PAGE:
Update on the shared grammar resource, summer 2018.
Convened by Chico Zimmerman and Clara Hardy (Carleton College), about a dozen faculty and technologists met at the workshop to make progress on ideas that emerged from several separate Zoom meetings in the two months preceding the conference. Eventually, the discussions centered on three main elements to focus on moving forward in the near term:
A set of videos featuring LACOL language instructors and students reflecting on the college-level language-learning experience. These videos will be available for sharing with all LACOL institutions by the end of the summer (see next bullet).
A self-curated online digital library of shareable resources for LACOL language instructors, for which a proof-of-concept site has been created and tentatively named CHIANTI (as a more appealing version of MERLOT). The (currently WordPress) site would allow for submissions from LACOL language instructors and would be searchable by category and tags. The initial categories will be in the area of:
General tips for college-level language learning, including research on adult L2 acquisition
English grammar for L2 learners, including models or maps that integrate all aspects of language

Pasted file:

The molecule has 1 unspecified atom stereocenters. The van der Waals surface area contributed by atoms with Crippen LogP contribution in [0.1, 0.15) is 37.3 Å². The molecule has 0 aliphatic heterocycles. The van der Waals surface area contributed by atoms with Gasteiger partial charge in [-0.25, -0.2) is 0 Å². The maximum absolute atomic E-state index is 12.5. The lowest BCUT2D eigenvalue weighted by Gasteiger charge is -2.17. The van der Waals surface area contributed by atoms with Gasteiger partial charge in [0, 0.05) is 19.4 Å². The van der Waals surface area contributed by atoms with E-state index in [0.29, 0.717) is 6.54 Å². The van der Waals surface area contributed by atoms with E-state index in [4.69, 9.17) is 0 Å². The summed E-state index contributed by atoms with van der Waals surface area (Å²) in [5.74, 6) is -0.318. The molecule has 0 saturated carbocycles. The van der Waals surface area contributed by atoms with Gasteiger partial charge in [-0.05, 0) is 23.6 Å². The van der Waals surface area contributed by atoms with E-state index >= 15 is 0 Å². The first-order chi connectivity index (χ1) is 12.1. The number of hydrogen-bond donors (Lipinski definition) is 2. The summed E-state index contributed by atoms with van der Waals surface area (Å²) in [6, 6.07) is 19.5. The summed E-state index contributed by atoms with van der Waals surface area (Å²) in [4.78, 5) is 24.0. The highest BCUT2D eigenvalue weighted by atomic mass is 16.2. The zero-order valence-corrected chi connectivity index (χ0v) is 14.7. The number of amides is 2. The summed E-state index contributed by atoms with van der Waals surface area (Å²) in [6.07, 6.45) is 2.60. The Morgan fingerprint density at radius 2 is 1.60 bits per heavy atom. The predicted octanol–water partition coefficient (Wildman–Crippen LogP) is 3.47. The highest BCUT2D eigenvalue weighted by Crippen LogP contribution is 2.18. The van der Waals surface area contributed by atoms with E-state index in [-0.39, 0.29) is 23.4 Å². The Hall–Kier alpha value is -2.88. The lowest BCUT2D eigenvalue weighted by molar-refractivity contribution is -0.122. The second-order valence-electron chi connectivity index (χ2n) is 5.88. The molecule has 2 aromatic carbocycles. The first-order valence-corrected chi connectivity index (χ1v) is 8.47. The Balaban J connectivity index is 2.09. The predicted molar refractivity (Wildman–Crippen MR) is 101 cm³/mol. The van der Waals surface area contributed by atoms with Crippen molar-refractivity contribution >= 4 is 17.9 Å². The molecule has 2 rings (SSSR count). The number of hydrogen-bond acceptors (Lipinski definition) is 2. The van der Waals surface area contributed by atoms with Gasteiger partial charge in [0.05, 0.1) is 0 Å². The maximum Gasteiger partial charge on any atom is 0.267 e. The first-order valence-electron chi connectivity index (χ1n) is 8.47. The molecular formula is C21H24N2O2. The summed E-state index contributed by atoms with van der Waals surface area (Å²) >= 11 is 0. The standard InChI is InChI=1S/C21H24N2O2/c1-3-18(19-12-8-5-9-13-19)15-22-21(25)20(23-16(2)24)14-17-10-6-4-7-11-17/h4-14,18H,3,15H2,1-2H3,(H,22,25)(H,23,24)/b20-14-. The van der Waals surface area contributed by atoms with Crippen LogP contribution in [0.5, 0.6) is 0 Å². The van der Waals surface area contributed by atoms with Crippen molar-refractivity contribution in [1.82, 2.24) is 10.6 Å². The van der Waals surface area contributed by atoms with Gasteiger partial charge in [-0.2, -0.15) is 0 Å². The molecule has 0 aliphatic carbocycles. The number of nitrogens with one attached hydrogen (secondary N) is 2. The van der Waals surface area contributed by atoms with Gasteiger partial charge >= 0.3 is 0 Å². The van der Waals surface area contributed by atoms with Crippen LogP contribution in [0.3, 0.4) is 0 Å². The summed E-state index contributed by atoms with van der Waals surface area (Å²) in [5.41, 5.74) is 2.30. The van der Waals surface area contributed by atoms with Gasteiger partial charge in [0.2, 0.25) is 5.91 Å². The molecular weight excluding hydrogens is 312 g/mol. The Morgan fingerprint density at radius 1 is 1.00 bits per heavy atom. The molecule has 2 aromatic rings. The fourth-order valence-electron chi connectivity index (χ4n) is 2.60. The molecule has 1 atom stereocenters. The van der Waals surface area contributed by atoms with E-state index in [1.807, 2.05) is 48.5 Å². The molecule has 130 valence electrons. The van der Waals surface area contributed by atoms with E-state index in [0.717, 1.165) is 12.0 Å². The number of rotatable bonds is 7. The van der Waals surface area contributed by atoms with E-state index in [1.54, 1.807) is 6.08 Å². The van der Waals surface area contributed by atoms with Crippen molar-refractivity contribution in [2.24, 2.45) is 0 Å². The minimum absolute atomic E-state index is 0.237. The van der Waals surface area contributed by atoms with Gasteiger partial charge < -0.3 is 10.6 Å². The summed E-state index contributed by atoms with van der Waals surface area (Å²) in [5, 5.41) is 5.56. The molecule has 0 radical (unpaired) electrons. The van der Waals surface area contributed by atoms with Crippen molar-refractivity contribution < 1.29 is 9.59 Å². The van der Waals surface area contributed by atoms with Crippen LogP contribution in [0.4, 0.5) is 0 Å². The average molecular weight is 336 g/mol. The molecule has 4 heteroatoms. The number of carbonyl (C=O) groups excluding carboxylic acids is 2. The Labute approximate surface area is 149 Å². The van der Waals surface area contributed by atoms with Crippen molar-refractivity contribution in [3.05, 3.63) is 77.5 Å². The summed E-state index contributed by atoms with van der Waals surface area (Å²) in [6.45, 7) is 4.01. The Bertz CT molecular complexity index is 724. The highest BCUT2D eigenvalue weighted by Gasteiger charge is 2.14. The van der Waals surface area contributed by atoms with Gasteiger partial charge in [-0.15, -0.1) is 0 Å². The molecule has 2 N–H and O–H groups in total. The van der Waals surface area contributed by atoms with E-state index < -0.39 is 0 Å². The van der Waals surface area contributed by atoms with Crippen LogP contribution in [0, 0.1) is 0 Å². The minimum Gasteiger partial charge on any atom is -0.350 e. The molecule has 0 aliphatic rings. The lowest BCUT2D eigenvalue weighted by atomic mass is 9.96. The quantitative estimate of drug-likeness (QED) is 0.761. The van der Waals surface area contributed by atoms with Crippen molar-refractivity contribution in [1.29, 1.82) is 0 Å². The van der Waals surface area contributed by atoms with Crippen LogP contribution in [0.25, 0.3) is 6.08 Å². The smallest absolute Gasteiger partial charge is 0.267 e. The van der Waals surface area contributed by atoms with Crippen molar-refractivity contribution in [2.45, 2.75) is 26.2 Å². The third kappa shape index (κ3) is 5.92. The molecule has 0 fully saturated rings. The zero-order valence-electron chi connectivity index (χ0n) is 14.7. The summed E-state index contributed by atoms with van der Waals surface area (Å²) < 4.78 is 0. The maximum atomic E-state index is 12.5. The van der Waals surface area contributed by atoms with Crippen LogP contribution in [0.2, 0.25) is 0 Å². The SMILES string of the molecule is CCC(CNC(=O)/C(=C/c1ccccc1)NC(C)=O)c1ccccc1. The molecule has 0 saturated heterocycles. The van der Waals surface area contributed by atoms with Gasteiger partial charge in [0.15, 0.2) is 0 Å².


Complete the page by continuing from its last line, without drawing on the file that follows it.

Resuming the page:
An interactive glossary of grammatical and linguistic terms from which instructors can draw for their own pedagogical purposes and to which they can contribute their own definitions and examples.
The CHIANTI site will continue to be built through the summer and populated with some initial resources for testing. A prototype submission form has been drafted and will be tested and finalized through the summer as well. The group will be soliciting contributions once these elements are finalized. (more…)
Session: Measuring Complex Domains for the Liberal Arts (Inclusive Pedagogies) Date/Time: Thursday, May 31, 1:30-2:15PM Resources: ⇒ Project site: https://emergentedu.org ⇒ About Sensemaker: http://cognitive-edge.com/sensemaker/#sensemaker-about Lead Presenters: ⇒ Kristen Eshleman, Director of Digital Innovation, Davidson College ⇒ Brent Maher, Director of Academic Assessment, Davidson College ⇒ Annie Sadler, Instructional Design Fellow, Davidson College ⇒ Paul Youngman, Prof. of German, Chair, Digital Humanities, Washington & Lee University
WATCH!Intro video (15 min)
Innovations in assessment can directly address a key challenge for our institutions – demonstrating our value in a time of increasing skepticism about the liberal arts.
On April 27, Davidson College and Washington & Lee University hosted a LACOL workshop to explore an assessment tool and method called Sensemaker that has the potential to manage and account for the complex domains of learning. Pursuing a research design as a network of allied liberal arts institutions provides evidence at scale while building capacity for experimentation and innovation at each of our institutions. (more…)
Emerging pedagogies for inclusion are keen topics of interest across the liberal arts. Our Teaching & Learning Centers, and our academic support colleagues have a growing body of experience – what works and what doesn’t work – when it comes to supporting our diverse student body academically and as whole persons. Collaboration around these insights and measurements across LACOL has seemed like a useful idea to many. To advance these conversations, two interrelated workshops will be held in the Spring of 2018: